‘Am I Just A Sound’ witnessed YorkPEN’s first event as a ratified society on December 10th last term. After the success of English Society’s ‘Poetry and Pints’ evening, this event adhered to a similar format in its presentation of poems and speeches, albeit in the more intimate setting of a cosy corner of Courtyard. Introduced by Seb, Chair of the Society, it soon became apparent that although we were there to appreciate the poetry, we were, more importantly, there to remember and reflect upon the various human rights’ campaigns and struggles being challenged and suppressed across the globe.
Marking the opening evening of ‘York Human Rights City Project’, the event attracted a diverse group of people from both within the student community and further afield, and the poems read were similarly delivered by a variety of people, which immediately established a dynamic and versatile environment. The evening was separated into three phases, each one introducing us to poetry and information concerning different international campaigns. Firstly, poems produced in response to ‘Pussy Riot’ were read, which immediately displayed how political suppression can be explored and exposed by literature in contrasting ways – one poem was subtly satirical in tone while the other teemed with expletives and conveyed the immense anger experienced in the face of injustice.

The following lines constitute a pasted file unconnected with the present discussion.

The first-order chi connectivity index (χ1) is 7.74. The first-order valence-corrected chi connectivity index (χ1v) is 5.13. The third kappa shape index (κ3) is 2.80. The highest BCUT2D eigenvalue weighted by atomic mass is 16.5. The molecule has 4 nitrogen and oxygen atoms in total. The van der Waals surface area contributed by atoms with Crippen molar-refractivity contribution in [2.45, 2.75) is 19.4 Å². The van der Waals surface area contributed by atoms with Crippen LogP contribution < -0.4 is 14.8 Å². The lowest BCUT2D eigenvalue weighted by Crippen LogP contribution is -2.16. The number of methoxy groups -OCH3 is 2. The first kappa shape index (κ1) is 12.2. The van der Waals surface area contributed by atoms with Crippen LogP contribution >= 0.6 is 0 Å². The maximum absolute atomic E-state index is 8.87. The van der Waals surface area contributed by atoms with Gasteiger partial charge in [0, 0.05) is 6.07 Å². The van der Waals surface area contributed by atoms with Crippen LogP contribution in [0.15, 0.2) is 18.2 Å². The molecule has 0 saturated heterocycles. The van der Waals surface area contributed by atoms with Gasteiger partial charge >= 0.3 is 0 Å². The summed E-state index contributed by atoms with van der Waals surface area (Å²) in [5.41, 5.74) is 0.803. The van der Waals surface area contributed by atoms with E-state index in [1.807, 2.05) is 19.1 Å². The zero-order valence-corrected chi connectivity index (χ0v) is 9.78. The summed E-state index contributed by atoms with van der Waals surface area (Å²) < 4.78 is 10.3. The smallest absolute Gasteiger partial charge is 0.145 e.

Injecting a flare of passion into the room was promptly delivered by Henry Raby, a spoken word poet whose dynamism was immediately electric. Bearing a resemblance to politically engaged Scroobius Pip, his lyrics were powerful in their simplicity, and delivered with such conviction so as to remain imprinted on your mind for the rest of the night – ‘we’re not pathetic, and we are not thugs – we’re fuelled by the power of protest hugs’. We were also privileged to welcome speakers from the University’s ‘Centre for Applied Human Rights’, including William Gomes, who was able to provide a fascinating insight into what he does for RNN (refugeenewsnetwork) and remind us of the fantastic work that people are doing right here in York for international campaigns.
One of the highlights of the evening arrived in the form of Angye Gaona’s poetry. Gaona is a Colombian surrealist poet who has recently been wrongly imprisoned, and on whose behalf YorkPEN was campaigning last term. Thanks to the brilliant linguistic skills of YorkPEN member Maitê Gothe, we were able to listen to original translations of Gaona’s striking poetry. Although the husky roll of the Spanish washed over the majority of the audience, the beauty of the language was universal and the subsequent English readings provided the content which could explain the sound to which we’d been clinging. We were also treated to translations of Iranian poet El – a poet who expresses her firm beliefs in the freedom of expression and the importance of breaking from tradition.
During the intervals and at the end of the evening beautifully illustrated bookmarks – created by members of YorkPEN – were sold and postcards written to the poets whose work we had shared and enjoyed. The money raised will be used to help the society to grow and to fund speakers to come over the course of the year. Now hosting a film series throughout this term (only £1 entry to watch a variety of films dealing with various human rights’ issues and campaigns), ‘Am I Just A Sound’ successfully laid the foundations in which this new and exciting society can develop.
– Alice Brooksbank